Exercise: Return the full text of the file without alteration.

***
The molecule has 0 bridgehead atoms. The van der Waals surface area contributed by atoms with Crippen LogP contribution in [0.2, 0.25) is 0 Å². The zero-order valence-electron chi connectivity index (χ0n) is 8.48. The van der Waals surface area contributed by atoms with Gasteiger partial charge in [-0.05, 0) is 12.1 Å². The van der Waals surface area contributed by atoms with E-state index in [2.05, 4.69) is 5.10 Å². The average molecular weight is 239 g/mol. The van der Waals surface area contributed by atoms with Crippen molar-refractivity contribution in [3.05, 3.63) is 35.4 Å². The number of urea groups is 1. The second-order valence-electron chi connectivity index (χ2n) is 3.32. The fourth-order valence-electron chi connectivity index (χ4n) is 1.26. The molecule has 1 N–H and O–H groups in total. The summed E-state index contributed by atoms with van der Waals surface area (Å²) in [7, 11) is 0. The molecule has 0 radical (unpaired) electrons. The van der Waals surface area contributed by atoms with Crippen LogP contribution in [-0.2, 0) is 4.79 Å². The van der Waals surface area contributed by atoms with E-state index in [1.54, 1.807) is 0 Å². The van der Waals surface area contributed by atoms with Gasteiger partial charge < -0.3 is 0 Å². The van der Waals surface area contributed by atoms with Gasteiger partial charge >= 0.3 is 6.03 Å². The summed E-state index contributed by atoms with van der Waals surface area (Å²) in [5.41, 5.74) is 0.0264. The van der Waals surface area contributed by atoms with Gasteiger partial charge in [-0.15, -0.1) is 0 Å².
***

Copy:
The molecule has 0 bridgehead atoms. The van der Waals surface area contributed by atoms with Crippen LogP contribution in [0.2, 0.25) is 0 Å². The zero-order valence-electron chi connectivity index (χ0n) is 8.48. The van der Waals surface area contributed by atoms with Gasteiger partial charge in [-0.05, 0) is 12.1 Å². The van der Waals surface area contributed by atoms with E-state index in [2.05, 4.69) is 5.10 Å². The average molecular weight is 239 g/mol. The van der Waals surface area contributed by atoms with Crippen molar-refractivity contribution in [3.05, 3.63) is 35.4 Å². The number of urea groups is 1. The second-order valence-electron chi connectivity index (χ2n) is 3.32. The fourth-order valence-electron chi connectivity index (χ4n) is 1.26. The molecule has 1 N–H and O–H groups in total. The summed E-state index contributed by atoms with van der Waals surface area (Å²) in [7, 11) is 0. The molecule has 0 radical (unpaired) electrons. The van der Waals surface area contributed by atoms with Crippen LogP contribution in [-0.2, 0) is 4.79 Å². The van der Waals surface area contributed by atoms with E-state index in [1.54, 1.807) is 0 Å². The van der Waals surface area contributed by atoms with Gasteiger partial charge < -0.3 is 0 Å². The van der Waals surface area contributed by atoms with Gasteiger partial charge >= 0.3 is 6.03 Å². The summed E-state index contributed by atoms with van der Waals surface area (Å²) in [5.41, 5.74) is 0.0264. The van der Waals surface area contributed by atoms with Gasteiger partial charge in [-0.15, -0.1) is 0 Å².